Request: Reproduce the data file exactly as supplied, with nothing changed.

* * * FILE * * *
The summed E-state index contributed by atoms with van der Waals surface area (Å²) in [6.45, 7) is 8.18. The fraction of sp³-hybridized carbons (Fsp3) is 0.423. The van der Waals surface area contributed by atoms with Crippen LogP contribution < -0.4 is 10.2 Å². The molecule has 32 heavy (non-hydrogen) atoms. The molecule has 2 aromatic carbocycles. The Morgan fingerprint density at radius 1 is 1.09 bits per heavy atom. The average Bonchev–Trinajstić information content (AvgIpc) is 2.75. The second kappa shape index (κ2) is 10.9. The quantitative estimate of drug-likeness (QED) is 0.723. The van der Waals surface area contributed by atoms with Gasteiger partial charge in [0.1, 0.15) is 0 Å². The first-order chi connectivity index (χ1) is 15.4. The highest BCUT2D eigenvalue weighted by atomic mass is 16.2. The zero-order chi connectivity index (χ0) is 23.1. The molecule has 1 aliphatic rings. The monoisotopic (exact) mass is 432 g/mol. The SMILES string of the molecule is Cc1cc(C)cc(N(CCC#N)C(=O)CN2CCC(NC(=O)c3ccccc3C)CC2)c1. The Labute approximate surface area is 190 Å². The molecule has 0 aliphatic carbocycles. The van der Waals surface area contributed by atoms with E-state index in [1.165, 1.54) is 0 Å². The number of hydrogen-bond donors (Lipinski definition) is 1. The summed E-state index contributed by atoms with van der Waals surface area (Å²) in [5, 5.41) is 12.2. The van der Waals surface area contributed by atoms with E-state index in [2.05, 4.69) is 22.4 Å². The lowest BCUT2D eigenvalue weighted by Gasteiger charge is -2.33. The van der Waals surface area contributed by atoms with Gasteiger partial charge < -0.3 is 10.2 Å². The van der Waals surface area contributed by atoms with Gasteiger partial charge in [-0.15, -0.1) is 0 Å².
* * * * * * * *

The summed E-state index contributed by atoms with van der Waals surface area (Å²) in [6.45, 7) is 8.18. The fraction of sp³-hybridized carbons (Fsp3) is 0.423. The van der Waals surface area contributed by atoms with Crippen LogP contribution < -0.4 is 10.2 Å². The molecule has 32 heavy (non-hydrogen) atoms. The molecule has 2 aromatic carbocycles. The Morgan fingerprint density at radius 1 is 1.09 bits per heavy atom. The average Bonchev–Trinajstić information content (AvgIpc) is 2.75. The second kappa shape index (κ2) is 10.9. The quantitative estimate of drug-likeness (QED) is 0.723. The van der Waals surface area contributed by atoms with Gasteiger partial charge in [0.1, 0.15) is 0 Å². The first-order chi connectivity index (χ1) is 15.4. The highest BCUT2D eigenvalue weighted by atomic mass is 16.2. The zero-order chi connectivity index (χ0) is 23.1. The molecule has 1 aliphatic rings. The monoisotopic (exact) mass is 432 g/mol. The SMILES string of the molecule is Cc1cc(C)cc(N(CCC#N)C(=O)CN2CCC(NC(=O)c3ccccc3C)CC2)c1. The Labute approximate surface area is 190 Å². The molecule has 0 aliphatic carbocycles. The van der Waals surface area contributed by atoms with E-state index in [1.165, 1.54) is 0 Å². The number of hydrogen-bond donors (Lipinski definition) is 1. The summed E-state index contributed by atoms with van der Waals surface area (Å²) in [5, 5.41) is 12.2. The van der Waals surface area contributed by atoms with E-state index in [2.05, 4.69) is 22.4 Å². The lowest BCUT2D eigenvalue weighted by Gasteiger charge is -2.33. The van der Waals surface area contributed by atoms with Gasteiger partial charge < -0.3 is 10.2 Å². The van der Waals surface area contributed by atoms with Gasteiger partial charge in [-0.15, -0.1) is 0 Å².